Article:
Navigator's instructions were accompanied by a map with a maneuver scheme for targets, route axes and air formations muster limits, a map and a list of targets with bomber crews, a map and a list of AIA assets.
Based on the navigation instructions for the operation developed and approved by the commander, the chief navigator instructed the navigators of the formations, gathering them for this at one of the airfields.
Having completed the development of the operation in terms of navigation and bringing navigational instructions to subordinate formations, the chief assault with his assistants began to check in units and formations the progress and correctness of navigational preparation for combat operations.
Since most of the air units were concentrated in the area of the operation shortly before it began, their navigational training usually consisted of the following.
First of all, the area of upcoming flights was studied (on large-scale maps) and tests were taken from the flight crew on knowledge of the area.
Then, adhering to the given axes of the routes, the leading crews circled the area.
Shortly before the start of the operation, the leading crews were taken to our front line in front of the breakthrough zone, where they searched for and studied their targets and the outline of our front line on the ground and on sandboxes. Finally, if time and resources allowed, a tactical flight exercise of personnel was carried out according to the plan as close as possible to the operation being prepared.
Such training greatly increased the effectiveness of the first air strikes and excluded the possibility of hitting friendly troops.
Senior navigators of formations and navigators of units, on the basis of the navigational instructions received from the chief navigator, made calculations for their formation (unit), refined bomber calculations and aiming points within the targets assigned to them and compiled their navigational instructions (in units - navigation plans), which then studied by flight personnel.
The time remaining before the start of the operation was used to check the readiness of the crews in terms of navigation. At the same time, special attention was paid to knowing one's targets, drawing the line of contact with the enemy on flight maps, knowing the checkpoints, AIA data, the procedure for gathering and maneuvering, the method established by order for restoring the orientation and readiness of aircraft navigation equipment, especially the accuracy of compasses, PPK* and clocks.
Navigators of units and formations reported to higher navigators about the readiness of their units in terms of navigation.
As the experience of the operations carried out in the summer campaign of 1944 showed, such a procedure for the navigational preparation of massive attacks by our aircraft on enemy defenses in the zone of the planned breakthrough justified itself completely and ensured that our aircraft accurately completed the assigned tasks.
Experience has also shown that with the outbreak of hostilities, the chief navigator must be at the command post, i.e. he must be constantly aware of the ground situation, setting new tasks for air units, aware of the progress of their implementation in order to take timely measures for navigational support.
In the course of the operation, the chief navigator had to continuously monitor the change in the front line and control bringing it to the flight crews, because the safety of our troops from attacks by their own aircraft depended on this in the first place.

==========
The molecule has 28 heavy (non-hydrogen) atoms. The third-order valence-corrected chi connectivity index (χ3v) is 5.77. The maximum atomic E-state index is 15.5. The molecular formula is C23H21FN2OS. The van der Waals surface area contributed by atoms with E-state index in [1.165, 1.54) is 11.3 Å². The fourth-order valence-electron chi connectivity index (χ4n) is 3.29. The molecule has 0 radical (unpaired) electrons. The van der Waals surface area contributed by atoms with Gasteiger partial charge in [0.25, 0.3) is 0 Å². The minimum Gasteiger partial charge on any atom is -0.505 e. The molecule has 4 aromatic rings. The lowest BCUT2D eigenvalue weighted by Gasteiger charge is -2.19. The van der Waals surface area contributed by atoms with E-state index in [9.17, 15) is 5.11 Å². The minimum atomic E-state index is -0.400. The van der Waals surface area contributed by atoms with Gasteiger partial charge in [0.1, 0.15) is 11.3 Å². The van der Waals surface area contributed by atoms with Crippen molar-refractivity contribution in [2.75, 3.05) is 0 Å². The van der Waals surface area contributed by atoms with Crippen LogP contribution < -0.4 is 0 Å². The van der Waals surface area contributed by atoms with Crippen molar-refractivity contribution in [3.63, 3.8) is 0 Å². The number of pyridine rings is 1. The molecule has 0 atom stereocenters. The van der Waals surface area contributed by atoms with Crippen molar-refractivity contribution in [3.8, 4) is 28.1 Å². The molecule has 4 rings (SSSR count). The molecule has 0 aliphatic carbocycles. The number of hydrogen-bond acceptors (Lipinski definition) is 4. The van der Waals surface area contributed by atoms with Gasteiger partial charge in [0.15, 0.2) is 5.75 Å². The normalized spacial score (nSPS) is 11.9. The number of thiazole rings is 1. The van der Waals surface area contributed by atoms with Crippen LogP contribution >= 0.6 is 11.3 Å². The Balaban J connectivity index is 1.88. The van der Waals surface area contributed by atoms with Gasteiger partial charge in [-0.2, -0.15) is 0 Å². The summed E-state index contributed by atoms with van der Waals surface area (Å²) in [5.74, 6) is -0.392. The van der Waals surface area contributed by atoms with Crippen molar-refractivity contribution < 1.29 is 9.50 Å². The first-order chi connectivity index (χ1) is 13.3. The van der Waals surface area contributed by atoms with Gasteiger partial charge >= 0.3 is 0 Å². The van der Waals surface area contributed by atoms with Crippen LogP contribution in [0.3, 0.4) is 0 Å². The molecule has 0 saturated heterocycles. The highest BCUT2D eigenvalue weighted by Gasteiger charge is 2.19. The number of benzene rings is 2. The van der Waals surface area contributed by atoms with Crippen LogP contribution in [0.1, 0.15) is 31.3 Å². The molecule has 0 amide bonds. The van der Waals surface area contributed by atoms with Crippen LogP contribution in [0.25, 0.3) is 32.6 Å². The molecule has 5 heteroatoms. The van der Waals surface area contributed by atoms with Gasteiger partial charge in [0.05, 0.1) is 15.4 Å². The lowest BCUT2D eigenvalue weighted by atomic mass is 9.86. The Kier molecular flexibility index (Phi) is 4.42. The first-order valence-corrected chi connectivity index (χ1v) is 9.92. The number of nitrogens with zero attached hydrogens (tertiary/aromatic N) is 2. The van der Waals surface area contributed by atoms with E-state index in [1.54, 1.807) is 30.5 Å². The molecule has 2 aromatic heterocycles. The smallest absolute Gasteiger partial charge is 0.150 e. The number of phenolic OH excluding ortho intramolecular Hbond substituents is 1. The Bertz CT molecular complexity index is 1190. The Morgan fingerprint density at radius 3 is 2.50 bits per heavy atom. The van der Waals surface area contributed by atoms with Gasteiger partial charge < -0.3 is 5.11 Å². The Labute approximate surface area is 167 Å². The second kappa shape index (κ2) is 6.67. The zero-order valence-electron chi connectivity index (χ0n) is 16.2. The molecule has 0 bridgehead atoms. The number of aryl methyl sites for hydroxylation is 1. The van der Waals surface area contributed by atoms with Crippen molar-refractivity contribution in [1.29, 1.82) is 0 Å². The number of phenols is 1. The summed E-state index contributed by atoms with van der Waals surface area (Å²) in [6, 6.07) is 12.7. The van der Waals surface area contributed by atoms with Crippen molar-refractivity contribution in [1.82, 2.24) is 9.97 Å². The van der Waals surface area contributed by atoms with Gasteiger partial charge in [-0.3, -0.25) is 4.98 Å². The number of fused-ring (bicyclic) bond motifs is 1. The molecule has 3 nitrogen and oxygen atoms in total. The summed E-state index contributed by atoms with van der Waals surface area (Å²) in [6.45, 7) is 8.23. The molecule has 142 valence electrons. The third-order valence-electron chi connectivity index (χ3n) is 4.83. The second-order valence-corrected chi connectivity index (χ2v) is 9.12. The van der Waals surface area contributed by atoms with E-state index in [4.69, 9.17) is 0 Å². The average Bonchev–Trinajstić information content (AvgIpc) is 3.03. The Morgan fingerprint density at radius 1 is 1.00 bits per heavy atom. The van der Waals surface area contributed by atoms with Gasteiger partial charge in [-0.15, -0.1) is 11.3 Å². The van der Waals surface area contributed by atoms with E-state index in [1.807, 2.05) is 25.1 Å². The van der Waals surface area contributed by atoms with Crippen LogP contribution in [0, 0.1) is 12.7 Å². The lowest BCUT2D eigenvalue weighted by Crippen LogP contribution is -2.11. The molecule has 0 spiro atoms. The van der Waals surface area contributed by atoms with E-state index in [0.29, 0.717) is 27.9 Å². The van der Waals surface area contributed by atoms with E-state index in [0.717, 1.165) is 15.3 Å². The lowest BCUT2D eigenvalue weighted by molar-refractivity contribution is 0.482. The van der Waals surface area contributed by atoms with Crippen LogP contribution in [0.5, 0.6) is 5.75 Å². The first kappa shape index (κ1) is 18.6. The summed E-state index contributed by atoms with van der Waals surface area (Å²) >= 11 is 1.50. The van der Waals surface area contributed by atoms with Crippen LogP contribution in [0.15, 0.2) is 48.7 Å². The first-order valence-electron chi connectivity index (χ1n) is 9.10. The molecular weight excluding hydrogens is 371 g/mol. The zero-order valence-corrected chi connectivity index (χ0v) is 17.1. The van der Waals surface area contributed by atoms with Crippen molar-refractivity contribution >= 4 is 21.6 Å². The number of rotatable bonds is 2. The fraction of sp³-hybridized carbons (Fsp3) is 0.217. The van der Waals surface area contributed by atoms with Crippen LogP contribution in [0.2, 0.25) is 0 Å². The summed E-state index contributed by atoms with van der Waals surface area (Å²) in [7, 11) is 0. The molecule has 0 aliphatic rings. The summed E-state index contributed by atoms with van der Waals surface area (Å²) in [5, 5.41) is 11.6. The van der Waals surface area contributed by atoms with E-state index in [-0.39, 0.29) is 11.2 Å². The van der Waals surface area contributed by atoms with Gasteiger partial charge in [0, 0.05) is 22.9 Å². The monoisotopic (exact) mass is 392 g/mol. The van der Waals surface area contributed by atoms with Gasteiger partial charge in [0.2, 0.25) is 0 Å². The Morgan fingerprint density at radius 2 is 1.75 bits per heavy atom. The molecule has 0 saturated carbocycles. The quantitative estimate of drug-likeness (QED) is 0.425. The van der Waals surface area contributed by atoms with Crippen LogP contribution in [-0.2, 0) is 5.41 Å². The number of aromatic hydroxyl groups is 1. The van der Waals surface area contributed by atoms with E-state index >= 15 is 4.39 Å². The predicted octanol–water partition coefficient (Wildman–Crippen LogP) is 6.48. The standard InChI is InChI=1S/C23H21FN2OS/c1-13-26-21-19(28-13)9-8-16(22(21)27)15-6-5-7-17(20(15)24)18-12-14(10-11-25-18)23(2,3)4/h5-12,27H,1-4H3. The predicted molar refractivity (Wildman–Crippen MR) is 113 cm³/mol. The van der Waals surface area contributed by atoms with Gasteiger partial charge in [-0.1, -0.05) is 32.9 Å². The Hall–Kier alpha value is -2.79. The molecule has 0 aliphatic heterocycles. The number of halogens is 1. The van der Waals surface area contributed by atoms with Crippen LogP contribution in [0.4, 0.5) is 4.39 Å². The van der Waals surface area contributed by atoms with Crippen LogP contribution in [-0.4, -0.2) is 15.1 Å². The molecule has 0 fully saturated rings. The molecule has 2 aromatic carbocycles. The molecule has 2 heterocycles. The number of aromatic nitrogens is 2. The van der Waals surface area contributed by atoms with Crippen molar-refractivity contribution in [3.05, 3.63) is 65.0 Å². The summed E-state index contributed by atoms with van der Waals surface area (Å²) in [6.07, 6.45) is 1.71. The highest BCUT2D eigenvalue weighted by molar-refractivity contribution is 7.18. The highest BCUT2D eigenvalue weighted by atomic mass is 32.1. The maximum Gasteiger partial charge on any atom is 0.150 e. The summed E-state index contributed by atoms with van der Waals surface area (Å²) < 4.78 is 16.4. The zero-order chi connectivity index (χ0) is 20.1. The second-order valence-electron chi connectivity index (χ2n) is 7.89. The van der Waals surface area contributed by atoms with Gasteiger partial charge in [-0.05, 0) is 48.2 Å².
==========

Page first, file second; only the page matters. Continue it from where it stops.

With the implementation of a breakthrough and a change in the ground situation, the chief navigator must develop new conditions for maneuver in the target area in a timely manner, avoiding a template, that is, changing the direction of approaches, and move forward the checkpoint, AIA facilities. designating it, to make calculations and support the tasks of night aviation, to study the final reports and photographs of the results of bombing for the day in order to identify shortcomings and take measures to eliminate them. In a number of cases, the chief navigator managed to stay for several hours at the forefront, from where he could observe the entire progress of the massive air strike and make further adjustments to its organization based on personal observation.
On the second day, in view of the fact that all work on setting tasks for units usually ended in the first half of the night, the chief navigator could visit one or two formations and check the progress of navigational preparations for departures, necessarily returning to headquarters by the end of the day to study the situation and taking action to meet the next challenges.
The following conclusions can be drawn from the foregoing.
Navigator crews and activities have a large share in the development and preparation of operations in breaking through the enemy’s fortified zone, and the chief navigator has a large role in the headquarters in this work.
Massive air strikes require a large centralization of navigational calculations, and the task of the navigational service in formations and units is to accurately fulfill the specified elements according to these calculations.
The success of massive strikes is determined by accurate navigational calculations and careful preparation of units and formations. The most important and obligatory measures in this preparation should be: studying the area, flying around the area, going to the front line (especially for attack aircraft), losing flights according to pre-developed navigation plans, and finally (if time and material resources permit) - tactical flight exercises of personnel according to the developed operations.
The experience of navigating support for the massed actions of the Air Force in the summer campaign of 1944 must be taken into account in the future combat work of aviation.
RPK - Radio polukompas - Radiokompas